Photos by Mark Forman
I’ve been shooting several assignments in the last month and my focus has literally been on my work. Consequently, I have not been blogging. But discovering and reviewing new equipment always brings me back to the blog. The recent buzz among photographers and videographers is the upcoming large chip video cameras. It was bound to happen eventually; video cameras that use the large chips found in Digital Single Lens Reflex cameras have entered the market. I was fortunate enough to view some video from one of these cameras and it was stunning.
Panasonic started shipping it’s AF100 camera that uses a four thirds sensor at the end of 2010 and a few days ago, Sony announced that the NEX-FS100U NXCAM Super35 camera which uses the larger APS-C sensor will ship at the end of June. This is the same sensor found in the Sony F3 video camera; the camera that tops videographers’ wish lists. The Sony F3 camera sells for around $15,000, while the new Sony FS100U will sell for under $7000 with an 18-200mm lens (27-300 equivalent). I look for Panasonic and Canon to announce their own cameras in this category at the NAB (National Association of Broadcasters) convention in Las Vegas in April. Will these new cameras mean the end of video for DSLRs? Probably not the end, but certainly a change for many people.
When Canon DSLRs first added video capability I found the ergonomics awkward. Although the video they produced looked great, these cameras were difficult to handle unless you were willing to spend thousands of dollars on rails, monitors, and other accessories that would turn your little, hand held digital still camera into a monster. Adding this equipment however never corrected the inherent sound problems of shooting with a DSLR. You still needed a separate sound recording device. Because of these limitation I never felt comfortable making anything less than simple films with my DSLR equipment.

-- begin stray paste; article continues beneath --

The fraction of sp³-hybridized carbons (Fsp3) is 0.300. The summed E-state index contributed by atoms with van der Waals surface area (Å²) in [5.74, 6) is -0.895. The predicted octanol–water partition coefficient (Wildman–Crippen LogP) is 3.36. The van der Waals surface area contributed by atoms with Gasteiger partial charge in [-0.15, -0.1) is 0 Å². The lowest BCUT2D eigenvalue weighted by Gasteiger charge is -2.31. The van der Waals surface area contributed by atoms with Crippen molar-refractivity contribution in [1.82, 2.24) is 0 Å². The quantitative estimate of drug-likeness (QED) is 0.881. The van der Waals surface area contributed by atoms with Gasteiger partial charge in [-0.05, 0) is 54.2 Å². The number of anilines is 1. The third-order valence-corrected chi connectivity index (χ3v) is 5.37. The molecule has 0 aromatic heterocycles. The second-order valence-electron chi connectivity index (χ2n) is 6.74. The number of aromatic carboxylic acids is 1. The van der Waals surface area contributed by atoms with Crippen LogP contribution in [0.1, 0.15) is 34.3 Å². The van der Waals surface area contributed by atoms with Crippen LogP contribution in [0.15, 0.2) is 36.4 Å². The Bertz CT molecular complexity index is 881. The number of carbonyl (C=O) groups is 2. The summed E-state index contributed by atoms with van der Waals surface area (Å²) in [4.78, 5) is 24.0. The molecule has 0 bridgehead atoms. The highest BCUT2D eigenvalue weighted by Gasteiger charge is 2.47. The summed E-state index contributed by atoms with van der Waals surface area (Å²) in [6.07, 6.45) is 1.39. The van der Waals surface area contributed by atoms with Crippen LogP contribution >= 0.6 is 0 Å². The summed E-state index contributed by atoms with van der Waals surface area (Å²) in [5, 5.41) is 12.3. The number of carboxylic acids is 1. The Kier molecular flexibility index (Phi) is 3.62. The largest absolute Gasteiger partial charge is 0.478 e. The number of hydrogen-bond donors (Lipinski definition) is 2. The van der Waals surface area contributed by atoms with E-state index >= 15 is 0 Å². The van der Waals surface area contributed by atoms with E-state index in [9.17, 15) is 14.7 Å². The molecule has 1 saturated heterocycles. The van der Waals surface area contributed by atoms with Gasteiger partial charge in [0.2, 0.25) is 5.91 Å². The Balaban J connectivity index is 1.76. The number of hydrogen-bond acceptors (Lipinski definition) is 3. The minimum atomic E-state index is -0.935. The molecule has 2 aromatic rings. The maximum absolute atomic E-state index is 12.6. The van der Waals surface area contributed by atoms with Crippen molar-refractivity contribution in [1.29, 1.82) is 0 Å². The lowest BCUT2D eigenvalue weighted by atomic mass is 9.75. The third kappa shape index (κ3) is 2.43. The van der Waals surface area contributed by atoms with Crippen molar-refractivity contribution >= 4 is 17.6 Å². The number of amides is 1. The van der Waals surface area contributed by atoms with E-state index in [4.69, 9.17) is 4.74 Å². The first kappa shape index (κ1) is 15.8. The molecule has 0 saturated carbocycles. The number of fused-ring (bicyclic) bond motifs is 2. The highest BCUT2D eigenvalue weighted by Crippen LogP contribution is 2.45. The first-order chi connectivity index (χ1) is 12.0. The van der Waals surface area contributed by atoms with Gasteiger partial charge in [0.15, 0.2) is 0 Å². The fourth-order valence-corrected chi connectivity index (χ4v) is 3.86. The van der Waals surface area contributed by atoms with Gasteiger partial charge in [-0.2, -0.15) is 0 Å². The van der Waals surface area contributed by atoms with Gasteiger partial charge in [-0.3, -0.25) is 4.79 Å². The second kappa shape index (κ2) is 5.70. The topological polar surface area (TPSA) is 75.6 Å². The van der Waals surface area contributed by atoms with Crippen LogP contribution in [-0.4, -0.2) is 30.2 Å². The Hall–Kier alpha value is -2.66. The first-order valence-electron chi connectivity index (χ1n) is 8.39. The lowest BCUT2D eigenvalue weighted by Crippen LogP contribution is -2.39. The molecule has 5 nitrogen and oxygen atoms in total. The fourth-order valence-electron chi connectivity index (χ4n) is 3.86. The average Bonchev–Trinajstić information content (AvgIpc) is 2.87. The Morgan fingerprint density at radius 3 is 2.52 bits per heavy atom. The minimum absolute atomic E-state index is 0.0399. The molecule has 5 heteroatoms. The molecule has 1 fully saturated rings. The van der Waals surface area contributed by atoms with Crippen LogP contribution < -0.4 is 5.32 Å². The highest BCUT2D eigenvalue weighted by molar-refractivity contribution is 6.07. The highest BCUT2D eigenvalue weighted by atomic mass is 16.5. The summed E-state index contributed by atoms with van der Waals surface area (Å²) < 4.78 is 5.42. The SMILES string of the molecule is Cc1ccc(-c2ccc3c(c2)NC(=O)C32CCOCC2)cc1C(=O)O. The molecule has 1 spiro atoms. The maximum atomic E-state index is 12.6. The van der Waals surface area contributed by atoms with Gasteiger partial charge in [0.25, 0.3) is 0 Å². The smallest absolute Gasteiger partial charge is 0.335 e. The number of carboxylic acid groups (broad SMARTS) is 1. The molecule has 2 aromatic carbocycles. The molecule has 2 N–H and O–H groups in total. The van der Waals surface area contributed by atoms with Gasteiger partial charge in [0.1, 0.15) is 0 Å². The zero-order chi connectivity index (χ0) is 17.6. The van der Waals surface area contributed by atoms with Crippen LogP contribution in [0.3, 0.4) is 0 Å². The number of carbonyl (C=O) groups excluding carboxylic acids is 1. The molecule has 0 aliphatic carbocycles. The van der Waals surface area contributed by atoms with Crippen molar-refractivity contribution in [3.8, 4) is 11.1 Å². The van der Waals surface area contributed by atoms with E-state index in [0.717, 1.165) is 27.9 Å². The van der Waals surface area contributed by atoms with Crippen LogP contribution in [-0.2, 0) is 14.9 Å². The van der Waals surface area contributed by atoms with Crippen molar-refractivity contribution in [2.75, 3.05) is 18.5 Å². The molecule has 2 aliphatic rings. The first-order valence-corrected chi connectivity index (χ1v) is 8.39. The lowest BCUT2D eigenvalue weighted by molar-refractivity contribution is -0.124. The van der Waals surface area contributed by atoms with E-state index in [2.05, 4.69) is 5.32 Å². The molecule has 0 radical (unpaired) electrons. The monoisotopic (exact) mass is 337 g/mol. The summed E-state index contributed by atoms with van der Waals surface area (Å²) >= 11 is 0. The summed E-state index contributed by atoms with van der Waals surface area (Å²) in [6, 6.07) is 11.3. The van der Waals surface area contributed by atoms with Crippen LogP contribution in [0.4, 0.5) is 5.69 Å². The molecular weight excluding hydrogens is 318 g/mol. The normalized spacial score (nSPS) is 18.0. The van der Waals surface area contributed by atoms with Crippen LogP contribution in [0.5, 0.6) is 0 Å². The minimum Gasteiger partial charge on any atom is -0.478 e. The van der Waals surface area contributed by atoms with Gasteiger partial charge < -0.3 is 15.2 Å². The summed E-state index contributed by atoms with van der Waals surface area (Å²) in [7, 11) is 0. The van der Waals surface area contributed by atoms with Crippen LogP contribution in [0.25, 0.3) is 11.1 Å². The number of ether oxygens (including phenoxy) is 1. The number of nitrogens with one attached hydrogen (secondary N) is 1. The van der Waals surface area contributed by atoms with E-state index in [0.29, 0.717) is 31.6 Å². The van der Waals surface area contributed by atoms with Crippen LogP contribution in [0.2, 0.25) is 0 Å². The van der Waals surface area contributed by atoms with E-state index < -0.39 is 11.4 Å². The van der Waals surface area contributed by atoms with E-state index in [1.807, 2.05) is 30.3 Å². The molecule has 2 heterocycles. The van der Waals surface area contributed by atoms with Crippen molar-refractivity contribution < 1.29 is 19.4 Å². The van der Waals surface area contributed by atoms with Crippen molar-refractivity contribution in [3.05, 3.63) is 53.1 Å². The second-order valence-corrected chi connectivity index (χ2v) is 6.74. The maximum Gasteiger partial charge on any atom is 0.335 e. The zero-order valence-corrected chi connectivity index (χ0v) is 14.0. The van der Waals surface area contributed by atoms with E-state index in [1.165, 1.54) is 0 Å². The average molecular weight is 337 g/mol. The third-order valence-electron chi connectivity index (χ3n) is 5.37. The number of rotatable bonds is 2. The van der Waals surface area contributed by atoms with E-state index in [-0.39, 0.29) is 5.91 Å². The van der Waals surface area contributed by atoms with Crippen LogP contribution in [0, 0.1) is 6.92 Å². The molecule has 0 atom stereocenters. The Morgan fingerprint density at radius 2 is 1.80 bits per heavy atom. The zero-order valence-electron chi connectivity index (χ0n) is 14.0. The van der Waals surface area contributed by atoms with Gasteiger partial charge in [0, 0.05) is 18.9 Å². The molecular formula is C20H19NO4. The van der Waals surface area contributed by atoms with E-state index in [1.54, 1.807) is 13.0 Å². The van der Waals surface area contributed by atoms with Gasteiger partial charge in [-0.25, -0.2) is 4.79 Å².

The footage I viewed came from the Sony NEX-FS100U. It was shot by my friend Mark Forman, a New York City cinematographer who was testing a prototype of the Sony camera. Mark, who had been producing videos during the past few years with his Canon cameras explained some of the great features of the Sony. He told me the native ISO for the camera is 800 and the night footage that I saw which he shot at 2400 ISO, had very little noise. Even though Canon cameras produced low noise when used for still images, he cautioned that they do show noise when they are used for video capture at the higher ISOs. Mark still loves his Canons, but says “they are a tool designed for stills that shoot video”. The Sony is a true video camera with a monitor and good sound capabilities. It also accepts professional cables. Mark noted the NEX-FS100U has less color aliasing and moiré than the Canons in the video mode. He prefers the Sony’s codec (video compression signal) because it simplifies the video editing workflow as opposed to the codec in the DSLRs which adds an extra step. Additionally, the new Sony allows you to record directly into an external recorder with a much less compressed digital. The Sony’s E mount for lenses and adapters gives you the added option to use most still and motion picture lenses on the camera.
The bottom line is if you are traveling light and on a limited budget, you can make simple films with your DSLR. But if your desire is to make narrative films or documentaries, this new generation of lower priced, large chip video cameras is the way to go. I asked Mark if he would continue to use his Canons for video, he smiled and said “sure, when I need a crash camera”. Here is the test footage Mark shot with the prototype camera.